How this journalist's tryst with the Dalai Lama changed his life

by Srijani GangulyIndia Today, April 15, 2016

New Delhi, India -- 1972 was the year when journalist Vijay Kranti took up the assignment of photographing Dalai Lama, what followed was a four-decade long association with the Tibetan world.

<< Dalai Lama as seen through the lens of Vijay Kranti. Photo: Mail Today

As a young journalist, only two years into the profession, Vijay Kranti was offered the opportunity to do a story on the Dalai Lama. His editor put the assignment across as a challenge: If he could manage an interview then it would be the cover story.

The year was 1972, there was nothing called the Internet at that time but Kranti managed to gather as much information as possible, made a request to interview the Dalai Lama and got the access. That was the beginning of Kranti's four-decade long association with the Tibetan world.

Since there was no photographer with him on that fateful 1972 assignment, Kranti used his own skills as a photographer. Those skills developed further more along the way, and led Kranti to gather close to three lakh pictures of the Dalai Lama and the Tibetan population over the years. It also allowed him to hold several photo exhibitions as well.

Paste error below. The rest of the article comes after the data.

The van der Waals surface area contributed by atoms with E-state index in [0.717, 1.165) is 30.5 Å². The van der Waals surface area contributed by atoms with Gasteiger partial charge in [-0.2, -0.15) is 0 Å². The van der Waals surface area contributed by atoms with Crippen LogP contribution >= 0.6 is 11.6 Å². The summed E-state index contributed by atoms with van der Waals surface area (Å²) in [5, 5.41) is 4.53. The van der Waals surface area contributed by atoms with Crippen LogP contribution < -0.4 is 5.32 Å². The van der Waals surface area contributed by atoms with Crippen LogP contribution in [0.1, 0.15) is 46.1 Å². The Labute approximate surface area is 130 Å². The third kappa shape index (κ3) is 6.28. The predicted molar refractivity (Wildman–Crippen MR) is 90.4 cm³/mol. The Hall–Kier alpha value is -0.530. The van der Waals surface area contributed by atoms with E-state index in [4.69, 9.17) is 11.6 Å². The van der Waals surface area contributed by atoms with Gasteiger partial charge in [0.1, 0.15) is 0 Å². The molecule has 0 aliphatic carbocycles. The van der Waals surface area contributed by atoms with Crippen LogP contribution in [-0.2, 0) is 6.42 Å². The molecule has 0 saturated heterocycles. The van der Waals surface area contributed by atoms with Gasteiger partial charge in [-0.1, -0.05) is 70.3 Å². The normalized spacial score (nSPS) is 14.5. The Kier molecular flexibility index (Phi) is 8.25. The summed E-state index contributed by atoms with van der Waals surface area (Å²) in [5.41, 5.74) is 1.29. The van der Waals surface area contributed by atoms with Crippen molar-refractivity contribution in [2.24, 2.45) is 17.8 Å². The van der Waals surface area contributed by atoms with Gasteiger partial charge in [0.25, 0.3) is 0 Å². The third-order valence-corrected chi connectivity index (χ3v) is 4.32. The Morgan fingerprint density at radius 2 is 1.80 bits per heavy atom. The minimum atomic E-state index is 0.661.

The latest one, 'Thank you Dalai Lama', is the concluding show of his five-year-long photofestival titled 'Buddha's Home Coming' which began in 2011 in Spain. (He recently got an offer from the Tibet House in Germany to plan a similar exhibition over there.)

'Thank you Dalai Lama, which is on display at AIFACS till April 15, contains about 300 photos along with slide shows based on over 500 images.

"There were two factors that helped me choose the kind of pictures I wanted for the exhibition," says Kranti. "The first criterion was to showcase the personality of the Dalai Lama and the second was to show what the Dalai Lama and the Tibetan refugees have achieved in the last 57 years. They have basically reconstructed their entire culture over here."